Preparation of sourdough bread using a blend of bacterial culture and baker's yeast

Preparation of sourdough bread using a blend of bacterial culture and baker's yeast Purpose – Wheat is the staple food in many parts of the world and bread is one of the most important products of wheat flour. There is a need for innovations in bread making to increase its shelf life and consumer's attraction. Fermentation is mostly done by yeast but it does not produce appreciable amounts of organic acids, which are required to enhance the shelf life of bread. The present study aims to determine the effect of bacterial and yeast culture blends on the quality and shelf life of sourdough bread and to observe the sugar utilization during fermentation. Design/methodology/approach – Three treatments were made using different blends of bacterial cultures (homo‐fermentative and hetero‐fermentative) and baker's yeast compared with a control having only baker's yeast. Chemical analysis, sugar utilization (Sucrose, glucose and fructose) through high performance liquid chromatography, sensory characteristics (both internal and external) and microbial count (Bacterial and fungal count) for each treatment were conducted at different storage intervals. Findings – The hetero‐fermentative bacteria i.e. Lactobacillus plantarum along with baker's yeast exhibited the best results regarding the utilization of sugars during fermentation (after 3 h of fermentation 0.0158 mg/ml sugar remained), objective evaluation of bread and its sensory characteristics. The bread prepared using the blend of hetero‐fermentative bacteria (0.5 per cent) and yeast (0.5 per cent) also showed greater resistance against bacteria (9×10 1 cfu/g after 60 h of storage) and mold (1.1 × 10 2 cfu/g after 60 h of storage) growth. Research limitations/implications – Hetero‐fermentative bacteria along with baker's yeast can be utilized in sour dough to improve major bread characteristics. This study is a step further in improving the shelf life of sourdough. Originality/value – Presently only baker's yeast is being used by bread industry for fermentation purpose but a blend of bacterial culture along with baker's yeast can give better performance for better quality and shelf life of the bread. http://www.deepdyve.com/assets/images/DeepDyve-Logo-lg.png Nutrition & Food Science Emerald Publishing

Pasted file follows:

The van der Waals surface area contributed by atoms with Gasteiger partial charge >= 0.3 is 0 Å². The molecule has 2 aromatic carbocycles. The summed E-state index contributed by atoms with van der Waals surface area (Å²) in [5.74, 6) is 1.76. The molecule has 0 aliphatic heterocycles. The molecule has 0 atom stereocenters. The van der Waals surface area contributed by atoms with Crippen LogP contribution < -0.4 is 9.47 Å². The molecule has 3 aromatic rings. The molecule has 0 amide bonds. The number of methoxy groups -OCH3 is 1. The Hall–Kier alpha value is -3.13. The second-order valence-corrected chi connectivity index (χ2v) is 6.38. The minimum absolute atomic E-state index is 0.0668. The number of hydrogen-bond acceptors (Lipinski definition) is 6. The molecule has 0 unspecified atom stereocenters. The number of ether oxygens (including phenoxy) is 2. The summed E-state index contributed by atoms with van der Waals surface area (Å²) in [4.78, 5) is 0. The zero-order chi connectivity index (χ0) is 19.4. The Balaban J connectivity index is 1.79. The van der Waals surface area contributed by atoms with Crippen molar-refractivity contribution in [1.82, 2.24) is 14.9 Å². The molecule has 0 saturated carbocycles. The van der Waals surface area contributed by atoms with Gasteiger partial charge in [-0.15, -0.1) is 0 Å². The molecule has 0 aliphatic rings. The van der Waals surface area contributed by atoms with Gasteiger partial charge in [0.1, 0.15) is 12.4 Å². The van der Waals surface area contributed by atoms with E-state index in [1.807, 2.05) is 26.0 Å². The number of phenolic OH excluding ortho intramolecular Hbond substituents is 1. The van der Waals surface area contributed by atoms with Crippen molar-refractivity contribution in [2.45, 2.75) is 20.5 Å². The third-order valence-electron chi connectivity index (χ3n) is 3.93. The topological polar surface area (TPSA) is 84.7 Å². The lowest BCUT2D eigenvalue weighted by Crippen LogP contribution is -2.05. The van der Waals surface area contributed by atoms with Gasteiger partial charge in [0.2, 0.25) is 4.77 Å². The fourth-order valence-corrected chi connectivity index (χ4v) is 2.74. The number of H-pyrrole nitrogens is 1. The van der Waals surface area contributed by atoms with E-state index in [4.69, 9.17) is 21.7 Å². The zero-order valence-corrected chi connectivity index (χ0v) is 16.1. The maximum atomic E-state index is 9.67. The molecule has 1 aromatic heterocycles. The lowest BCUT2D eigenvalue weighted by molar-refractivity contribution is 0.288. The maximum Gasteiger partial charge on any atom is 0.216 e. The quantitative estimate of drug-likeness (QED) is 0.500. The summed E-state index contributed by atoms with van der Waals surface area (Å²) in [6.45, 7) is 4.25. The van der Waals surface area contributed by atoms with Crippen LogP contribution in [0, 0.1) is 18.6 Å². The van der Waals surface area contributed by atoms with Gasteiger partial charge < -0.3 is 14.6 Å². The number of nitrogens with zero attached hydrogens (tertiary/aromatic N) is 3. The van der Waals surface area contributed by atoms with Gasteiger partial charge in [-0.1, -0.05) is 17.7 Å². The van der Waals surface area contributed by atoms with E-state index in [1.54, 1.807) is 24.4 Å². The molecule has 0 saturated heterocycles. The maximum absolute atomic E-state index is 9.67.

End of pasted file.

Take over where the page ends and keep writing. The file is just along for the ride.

Preparation of sourdough bread using a blend of bacterial culture and baker's yeast

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Publisher
Emerald Publishing
Copyright
Copyright © 2008 Emerald Group Publishing Limited. All rights reserved.
ISSN
0034-6659
DOI
10.1108/00346650810863028
Publisher site
See Article on Publisher Site

Abstract

Purpose – Wheat is the staple food in many parts of the world and bread is one of the most important products of wheat flour. There is a need for innovations in bread making to increase its shelf life and consumer's attraction. Fermentation is mostly done by yeast but it does not produce appreciable amounts of organic acids, which are required to enhance the shelf life of bread. The present study aims to determine the effect of bacterial and yeast culture blends on the quality and shelf life of sourdough bread and to observe the sugar utilization during fermentation. Design/methodology/approach – Three treatments were made using different blends of bacterial cultures (homo‐fermentative and hetero‐fermentative) and baker's yeast compared with a control having only baker's yeast. Chemical analysis, sugar utilization (Sucrose, glucose and fructose) through high performance liquid chromatography, sensory characteristics (both internal and external) and microbial count (Bacterial and fungal count) for each treatment were conducted at different storage intervals. Findings – The hetero‐fermentative bacteria i.e. Lactobacillus plantarum along with baker's yeast exhibited the best results regarding the utilization of sugars during fermentation (after 3 h of fermentation 0.0158 mg/ml sugar remained), objective evaluation of bread and its sensory characteristics. The bread prepared using the blend of hetero‐fermentative bacteria (0.5 per cent) and yeast (0.5 per cent) also showed greater resistance against bacteria (9×10 1 cfu/g after 60 h of storage) and mold (1.1 × 10 2 cfu/g after 60 h of storage) growth. Research limitations/implications – Hetero‐fermentative bacteria along with baker's yeast can be utilized in sour dough to improve major bread characteristics. This study is a step further in improving the shelf life of sourdough. Originality/value – Presently only baker's yeast is being used by bread industry for fermentation purpose but a blend of bacterial culture along with baker's yeast can give better performance for better quality and shelf life of the bread.

Journal

Nutrition & Food ScienceEmerald Publishing

Published: Mar 28, 2008

Keywords: Bakery products; Bacteria; Food products

References

  • Sourdough‐type bread from waste bread crumb
    Gelinas, P.; McKinnon, C.M.; Pelletier, M.
  • Sourdough bread production with lactobacilli and S. cerevisiae isolated from sourdoughs
    Gul, H.; Ozcelik, S.; Sadic, O.; Certel, M.
  • Microbial ecology of cereal fermentations
    Hammes, W.P.; Brandt, M.J.; Francis, K.L.; Rosenheim, J.; Seitter, M.F.H.; Vogelmann, S.A.
  • Flavour of sourdough wheat bread crumb
    Hansen, A.; Hansen, B.

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